“That was a long time ago,” Dunn answered her, enjoying the confidence of knowing he’d built up his business to something Miranda’s family wasn’t big enough to impact. “And I called to talk about you taking your safety lightly.”
“There was nothing light about it,” Miranda replied. “Carl Davis had your sister kidnapped … even had part of her ear cut off. I will not look the other way when I have the opportunity to show his true colors to the world.”
“And here I thought my stubbornness came from my Scottish blood,” Dunn grumbled.
Miranda offered him a peal of laughter that made him smile. Until two years ago, when Miranda’s husband had died, Dunn had had no contact with her. Their relationship was something only spoken of in hushed whispers behind the very tightly closed door of his father’s study.
Now? He could call her. See her. And honestly, Dunn found himself uncertain how to proceed with their relationship. The only thing he seemed sure of was the fact that Vitus’s call had unsettled him, and there was no way he wasn’t getting involved in the matter.
“I understand your feelings, Miranda, but Carl Davis is a dangerous man.”
He heard Miranda draw in a deep breath on the other side of their connection.
“I can’t tell you how much it means to me to have you call, Dunn,” Miranda said.
Dunn felt his jaw tighten. Oh, yes, his mother had passed on a fair amount of stubbornness to him.
“You mustn’t worry,” Miranda told him firmly. “I am running for Congress, and one advantage of that is, I have wonderful security.”
“Carl can cut through it and you know it,” Dunn countered, trying to kill her argument.
His mother surprised him by replying in a steady and sure tone.
“Yes, well, I am not nineteen anymore. Carl appears to keep forgetting that. In fact, I am running for Congress to ensure he knows he will have to contend with me. I will not allow that villain to claim victory, not while I have breath left in my body.”
“That’s what I’m worried about,” Dunn cut back. “Vitus isn’t a man who gets rattled over little things. He called me. You need to stop making a target of yourself.”
“What I did,” Miranda responded, “was to refuse to look the other way. It’s what more people should do in order to make this world a better place. Carl was so very foolish to have that conversation at an event I was hosting.”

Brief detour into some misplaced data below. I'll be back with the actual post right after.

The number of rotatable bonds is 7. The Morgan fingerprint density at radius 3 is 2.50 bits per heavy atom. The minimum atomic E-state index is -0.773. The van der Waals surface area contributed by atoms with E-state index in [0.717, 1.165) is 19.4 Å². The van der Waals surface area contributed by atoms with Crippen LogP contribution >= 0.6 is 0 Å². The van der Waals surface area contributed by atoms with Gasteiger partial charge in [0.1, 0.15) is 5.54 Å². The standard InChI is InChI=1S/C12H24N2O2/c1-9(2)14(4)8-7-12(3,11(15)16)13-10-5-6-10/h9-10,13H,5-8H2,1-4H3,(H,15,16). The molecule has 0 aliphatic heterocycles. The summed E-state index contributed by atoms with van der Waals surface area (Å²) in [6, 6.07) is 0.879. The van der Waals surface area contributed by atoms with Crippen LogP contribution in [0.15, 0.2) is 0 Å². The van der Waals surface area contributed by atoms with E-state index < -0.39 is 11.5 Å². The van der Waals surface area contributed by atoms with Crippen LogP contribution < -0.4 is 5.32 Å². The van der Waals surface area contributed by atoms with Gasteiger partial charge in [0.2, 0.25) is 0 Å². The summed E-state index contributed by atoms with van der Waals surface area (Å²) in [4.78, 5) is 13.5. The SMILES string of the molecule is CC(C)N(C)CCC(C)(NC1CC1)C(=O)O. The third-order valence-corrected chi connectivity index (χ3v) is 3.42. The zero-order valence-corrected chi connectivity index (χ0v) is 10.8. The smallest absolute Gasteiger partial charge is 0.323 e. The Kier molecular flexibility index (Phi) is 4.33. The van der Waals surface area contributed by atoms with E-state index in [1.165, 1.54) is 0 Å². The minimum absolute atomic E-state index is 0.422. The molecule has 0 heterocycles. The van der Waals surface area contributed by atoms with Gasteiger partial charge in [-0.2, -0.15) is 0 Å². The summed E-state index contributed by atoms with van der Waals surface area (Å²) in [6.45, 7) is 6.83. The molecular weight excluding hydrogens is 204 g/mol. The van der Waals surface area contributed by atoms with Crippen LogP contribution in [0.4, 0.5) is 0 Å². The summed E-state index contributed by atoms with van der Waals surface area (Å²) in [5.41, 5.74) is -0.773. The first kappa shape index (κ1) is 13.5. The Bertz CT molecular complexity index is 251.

Dunn grunted. “No argument there. I don’t see how he can be leading in the polls.”
“Well, that lead is waning now that he doesn’t have Kirkland Grog using his media empire to push Carl’s ads in the faces of the plugged-in generation. If I hadn’t turned that recording over to Kagan and his teams, Tom Hilliard wouldn’t be closing in on Carl. This election isn’t over yet.”
And she wasn’t going to back down. Dunn admitted to admiring her grit. “Promise me you will stay with your security escort.”
“I shall,” Miranda assured him.
Dunn ended the call and stood for a long moment with the phone in his hand. He wasn’t a man who lingered on calls, but there was an unmistakable twinge of reluctance in him to sever the connection. Beyond the windows of his office, he could see the restaurants and lounges lit up. It was late in the evening, the nightlife flourishing as the nip of fall was in the air.
It wasn’t the first time he’d stayed and worked while the rest of the world loosened their ties and unwound. He had the success to prove it, too. But money wasn’t everything.
No, he’d never called his mother “Mom.”
He hid inside his empire, where the control rested firmly in his hands. He ended up letting out a little scoff as he turned and pulled his jacket off the coatrack.
He hadn’t been in control of the conversation with Miranda.
No, she’d gently deflected his warnings and left him admiring her for her integrity.
Carl Davis had better leave her alone, because Dunn wasn’t planning on letting anyone touch his family.
Secret family or not.
* * *
Her son had called her.
Miranda wanted to twirl around in pure joy.
She settled for laughing until tears eased from the corners of her eyes and her security men cast her questioning looks.
Well, Dunn would enjoy knowing she was surrounded, even if she found it a bit oppressive from time to time.
Of course, she knew he was speaking the truth. Carl Davis had sold his soul in his bid for power. It wasn’t her first encounter with his sort though. Her grandfather could have given Carl lessons on dirty dealing and getting ahead by underhanded tactics.
She was going to show her family there were other ways to get votes. In the era of connectivity, it was her firm belief there was a market for someone who spoke the truth and refused to make deals behind closed doors.
Her father would have laughed.
Her late husband, too.